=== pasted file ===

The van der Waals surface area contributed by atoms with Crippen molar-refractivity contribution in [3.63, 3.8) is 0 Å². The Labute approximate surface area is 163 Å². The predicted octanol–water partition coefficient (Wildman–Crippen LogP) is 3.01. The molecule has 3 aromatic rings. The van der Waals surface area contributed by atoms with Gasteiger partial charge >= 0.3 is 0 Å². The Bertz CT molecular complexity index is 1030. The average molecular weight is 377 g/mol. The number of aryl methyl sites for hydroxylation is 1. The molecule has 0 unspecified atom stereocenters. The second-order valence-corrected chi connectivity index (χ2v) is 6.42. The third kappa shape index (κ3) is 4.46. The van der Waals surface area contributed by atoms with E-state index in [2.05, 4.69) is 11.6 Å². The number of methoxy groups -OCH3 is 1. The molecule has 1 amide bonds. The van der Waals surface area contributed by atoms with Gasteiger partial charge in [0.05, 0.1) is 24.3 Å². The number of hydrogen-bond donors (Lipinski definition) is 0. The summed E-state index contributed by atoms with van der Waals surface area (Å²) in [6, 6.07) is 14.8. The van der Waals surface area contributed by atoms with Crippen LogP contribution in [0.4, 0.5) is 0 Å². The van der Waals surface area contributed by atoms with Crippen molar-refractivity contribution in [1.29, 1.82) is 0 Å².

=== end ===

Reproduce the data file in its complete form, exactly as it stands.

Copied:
The van der Waals surface area contributed by atoms with Crippen molar-refractivity contribution in [3.63, 3.8) is 0 Å². The Labute approximate surface area is 163 Å². The predicted octanol–water partition coefficient (Wildman–Crippen LogP) is 3.01. The molecule has 3 aromatic rings. The van der Waals surface area contributed by atoms with Gasteiger partial charge >= 0.3 is 0 Å². The Bertz CT molecular complexity index is 1030. The average molecular weight is 377 g/mol. The number of aryl methyl sites for hydroxylation is 1. The molecule has 0 unspecified atom stereocenters. The second-order valence-corrected chi connectivity index (χ2v) is 6.42. The third kappa shape index (κ3) is 4.46. The van der Waals surface area contributed by atoms with E-state index in [2.05, 4.69) is 11.6 Å². The number of methoxy groups -OCH3 is 1. The molecule has 1 amide bonds. The van der Waals surface area contributed by atoms with Gasteiger partial charge in [0.05, 0.1) is 24.3 Å². The number of hydrogen-bond donors (Lipinski definition) is 0. The summed E-state index contributed by atoms with van der Waals surface area (Å²) in [6, 6.07) is 14.8. The van der Waals surface area contributed by atoms with Crippen LogP contribution in [0.4, 0.5) is 0 Å². The van der Waals surface area contributed by atoms with Crippen molar-refractivity contribution in [1.29, 1.82) is 0 Å².